Tennis and Muscle Cramping

The 2016 U.S. Open is taking over Queens, New York, for the next two weeks and we could not be more excited! The greatest tennis players in the world will bring their best game for the chance of a lifetime. We love the upsets, cheering on the champs, and just watching the game be played at the highest level. So when you watch over the next several days and think there is nothing that you could possibly have in common with the Williams sisters, Nadal, or Djokovic, remember this—even athletes at this level struggle with muscle cramps.

According to the USTA, tennis players generally experience cramps due to muscle fatigue and dehydration or loss of electrolytes. As with other sports, athletes may also cramp after competition—even a few hours afterward. Whether you’ll be on the courts playing for a trophy or playing a game with friends, prevention and preparedness are key to avoiding and treating cramps. Here are a few tips we’d like to offer to tennis players fighting cramps:

  • Train with your goals in mind – With any sport, you’ve got to keep your goal in mind on training days. As competition day gets nearer, how you train for that goal changes. Make sure you don’t work your muscles so hard in the days leading up to competition that they’re drained half way through your first match. Taper your training leading up to competition. This will preserve energy stores, keep your muscles primed for optimum performance, and reduce the risk that training fatigue will contribute to cramping.
  • Keep tabs on your nutrition and hydration – Make healthy and reasonable choices at the table that will help and not hinder on the court. If you know that sodium loss is an issue for you, compensate in the day leading up the competition. Don’t overdo or try any exotic dish at the last minute, but make sure you’ve taken in ample sodium for the sweaty day ahead. Keep a sports drink on hand instead of plain water, or add a salt tablet to your bottle to make sure you’re getting what you need.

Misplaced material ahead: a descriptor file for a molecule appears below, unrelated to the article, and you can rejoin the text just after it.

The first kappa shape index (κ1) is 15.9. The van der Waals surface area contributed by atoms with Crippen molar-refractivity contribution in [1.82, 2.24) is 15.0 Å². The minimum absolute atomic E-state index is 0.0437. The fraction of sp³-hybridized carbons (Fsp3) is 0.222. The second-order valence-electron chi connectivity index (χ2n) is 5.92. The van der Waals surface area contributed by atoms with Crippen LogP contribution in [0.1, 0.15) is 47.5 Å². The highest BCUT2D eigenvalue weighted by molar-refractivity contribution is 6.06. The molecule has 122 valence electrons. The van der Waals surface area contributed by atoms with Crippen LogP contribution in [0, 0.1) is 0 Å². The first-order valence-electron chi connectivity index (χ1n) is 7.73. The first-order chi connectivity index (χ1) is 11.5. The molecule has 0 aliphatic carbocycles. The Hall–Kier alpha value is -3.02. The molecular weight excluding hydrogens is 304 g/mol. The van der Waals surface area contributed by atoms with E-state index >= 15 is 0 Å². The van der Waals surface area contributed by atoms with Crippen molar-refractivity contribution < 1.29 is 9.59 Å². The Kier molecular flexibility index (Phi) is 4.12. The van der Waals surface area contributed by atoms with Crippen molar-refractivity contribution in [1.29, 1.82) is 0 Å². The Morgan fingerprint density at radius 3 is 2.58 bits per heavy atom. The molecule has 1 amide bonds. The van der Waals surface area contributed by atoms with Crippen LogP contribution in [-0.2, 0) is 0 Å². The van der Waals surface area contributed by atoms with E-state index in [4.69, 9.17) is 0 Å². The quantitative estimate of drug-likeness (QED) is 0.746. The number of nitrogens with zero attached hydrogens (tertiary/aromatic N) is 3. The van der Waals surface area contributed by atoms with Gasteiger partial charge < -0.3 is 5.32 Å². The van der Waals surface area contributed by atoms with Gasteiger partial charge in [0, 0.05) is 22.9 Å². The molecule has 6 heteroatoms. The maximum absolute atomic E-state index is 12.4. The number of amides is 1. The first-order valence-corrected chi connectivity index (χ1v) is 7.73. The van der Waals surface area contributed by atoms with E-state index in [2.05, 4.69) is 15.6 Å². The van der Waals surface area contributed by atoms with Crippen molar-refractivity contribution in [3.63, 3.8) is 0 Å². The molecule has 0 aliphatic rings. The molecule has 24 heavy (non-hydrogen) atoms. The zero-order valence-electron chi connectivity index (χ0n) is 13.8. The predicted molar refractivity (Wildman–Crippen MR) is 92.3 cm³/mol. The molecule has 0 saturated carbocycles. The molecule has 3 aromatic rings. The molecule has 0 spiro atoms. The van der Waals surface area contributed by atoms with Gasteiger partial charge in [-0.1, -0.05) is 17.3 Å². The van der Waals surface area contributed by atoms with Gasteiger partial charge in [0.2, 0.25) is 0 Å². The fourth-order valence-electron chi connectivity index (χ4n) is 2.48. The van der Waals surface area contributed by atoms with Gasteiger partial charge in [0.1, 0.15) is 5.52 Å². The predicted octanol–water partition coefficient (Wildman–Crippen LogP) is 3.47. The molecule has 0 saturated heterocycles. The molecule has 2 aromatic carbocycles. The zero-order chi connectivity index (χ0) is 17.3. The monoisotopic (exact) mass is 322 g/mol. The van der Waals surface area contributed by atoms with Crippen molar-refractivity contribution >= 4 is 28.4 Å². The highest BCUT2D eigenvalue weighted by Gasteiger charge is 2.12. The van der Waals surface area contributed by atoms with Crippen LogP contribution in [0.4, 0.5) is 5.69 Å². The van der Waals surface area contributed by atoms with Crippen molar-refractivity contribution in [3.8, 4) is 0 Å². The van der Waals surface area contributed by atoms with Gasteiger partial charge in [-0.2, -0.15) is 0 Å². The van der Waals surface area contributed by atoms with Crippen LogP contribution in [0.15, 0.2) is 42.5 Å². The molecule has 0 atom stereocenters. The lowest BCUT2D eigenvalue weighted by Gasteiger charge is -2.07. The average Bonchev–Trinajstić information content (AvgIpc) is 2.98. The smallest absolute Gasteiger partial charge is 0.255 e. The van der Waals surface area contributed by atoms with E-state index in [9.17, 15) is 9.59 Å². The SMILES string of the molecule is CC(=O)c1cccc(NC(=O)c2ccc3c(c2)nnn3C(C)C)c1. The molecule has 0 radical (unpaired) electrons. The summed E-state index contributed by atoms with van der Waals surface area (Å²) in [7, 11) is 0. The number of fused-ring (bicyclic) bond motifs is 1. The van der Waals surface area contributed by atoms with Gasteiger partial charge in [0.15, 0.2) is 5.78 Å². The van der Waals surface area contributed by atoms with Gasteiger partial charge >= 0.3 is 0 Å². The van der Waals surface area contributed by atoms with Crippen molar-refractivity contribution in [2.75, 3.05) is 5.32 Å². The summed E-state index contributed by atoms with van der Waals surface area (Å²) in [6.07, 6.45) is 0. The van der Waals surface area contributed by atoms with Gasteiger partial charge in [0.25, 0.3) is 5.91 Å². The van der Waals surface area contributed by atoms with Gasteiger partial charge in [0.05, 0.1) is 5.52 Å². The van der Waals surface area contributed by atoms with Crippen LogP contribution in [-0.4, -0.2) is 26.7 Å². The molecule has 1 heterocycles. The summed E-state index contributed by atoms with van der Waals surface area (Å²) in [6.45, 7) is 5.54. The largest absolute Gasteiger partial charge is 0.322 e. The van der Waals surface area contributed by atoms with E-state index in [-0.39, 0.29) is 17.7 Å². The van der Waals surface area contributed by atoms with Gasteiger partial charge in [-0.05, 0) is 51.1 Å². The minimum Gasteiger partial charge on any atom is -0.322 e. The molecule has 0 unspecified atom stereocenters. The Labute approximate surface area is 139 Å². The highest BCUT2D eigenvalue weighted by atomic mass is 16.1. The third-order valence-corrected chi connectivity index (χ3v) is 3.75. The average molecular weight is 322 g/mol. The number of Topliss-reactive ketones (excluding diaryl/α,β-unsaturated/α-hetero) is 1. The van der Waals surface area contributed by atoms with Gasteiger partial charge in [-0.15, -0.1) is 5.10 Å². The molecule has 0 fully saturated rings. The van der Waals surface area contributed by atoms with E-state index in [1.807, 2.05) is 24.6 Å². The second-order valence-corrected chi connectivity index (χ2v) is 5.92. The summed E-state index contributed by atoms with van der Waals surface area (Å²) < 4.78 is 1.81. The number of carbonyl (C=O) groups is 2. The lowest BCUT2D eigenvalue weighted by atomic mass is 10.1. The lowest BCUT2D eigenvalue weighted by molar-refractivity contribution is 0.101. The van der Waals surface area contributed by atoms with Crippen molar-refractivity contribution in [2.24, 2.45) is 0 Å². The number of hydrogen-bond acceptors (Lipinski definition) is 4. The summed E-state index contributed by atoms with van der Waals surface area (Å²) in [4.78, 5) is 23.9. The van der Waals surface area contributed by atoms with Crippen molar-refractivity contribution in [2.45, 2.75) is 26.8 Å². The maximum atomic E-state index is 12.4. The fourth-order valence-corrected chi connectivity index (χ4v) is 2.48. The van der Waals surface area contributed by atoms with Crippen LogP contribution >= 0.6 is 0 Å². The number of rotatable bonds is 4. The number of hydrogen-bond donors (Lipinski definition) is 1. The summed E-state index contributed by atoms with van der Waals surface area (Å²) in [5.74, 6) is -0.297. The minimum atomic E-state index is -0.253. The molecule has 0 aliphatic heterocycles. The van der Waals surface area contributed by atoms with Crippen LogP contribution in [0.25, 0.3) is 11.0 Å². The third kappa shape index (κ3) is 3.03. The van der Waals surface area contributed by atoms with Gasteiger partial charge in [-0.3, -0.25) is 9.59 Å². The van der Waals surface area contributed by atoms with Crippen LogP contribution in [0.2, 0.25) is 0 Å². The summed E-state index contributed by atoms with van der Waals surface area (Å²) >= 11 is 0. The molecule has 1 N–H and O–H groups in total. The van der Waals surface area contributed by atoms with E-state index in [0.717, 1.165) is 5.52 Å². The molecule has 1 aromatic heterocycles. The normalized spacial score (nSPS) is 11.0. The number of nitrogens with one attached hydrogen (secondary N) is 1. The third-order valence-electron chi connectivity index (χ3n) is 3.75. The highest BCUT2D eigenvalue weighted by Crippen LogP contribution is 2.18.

• Stretch it out – Athletes of all stripes are susceptible to muscle cramps. Your thigh suddenly writhing in spasms is not indication of your proficiency, so don’t try to muscle through it. Stretch the affected muscle, but don’t go too far. It is tempting as the pain eases to stretch a bit further—if a little helps, imagine what a lot can do, right? As with warmup and cooldown stretches, overextending yourself is never a good idea.
  • HOTSHOT – HOTSHOT is the only product scientifically proven to both prevent and treat muscle cramps. To avoid cramps, down the spicy shout 20-30 minutes before you train or compete. If a cramp does strike, gulp another HOTSHOT for quick relief. Not only is our product lactose and gluten free, but we’re also NSF Certified for Sport, meaning we’re also free of the banned substances you hear so much about.

Whether you’re a tennis pro or just tuning in to prep for the water cooler conversations, we can all agree that the U.S. Open is one of our finest sporting traditions. The suspense and constant action of the game are enough to keep you on the edge of your seat all match long. Playing pro or at the community courts, there is more than enough going on in competition without muscle cramps trying to join the game. HOTSHOT is for anyone looking to step-up and compete cramp free. You can order yours here. You can also keep in touch with us by following us on Facebook, Twitter, and Instagram. To all those competing in Queens, good luck!




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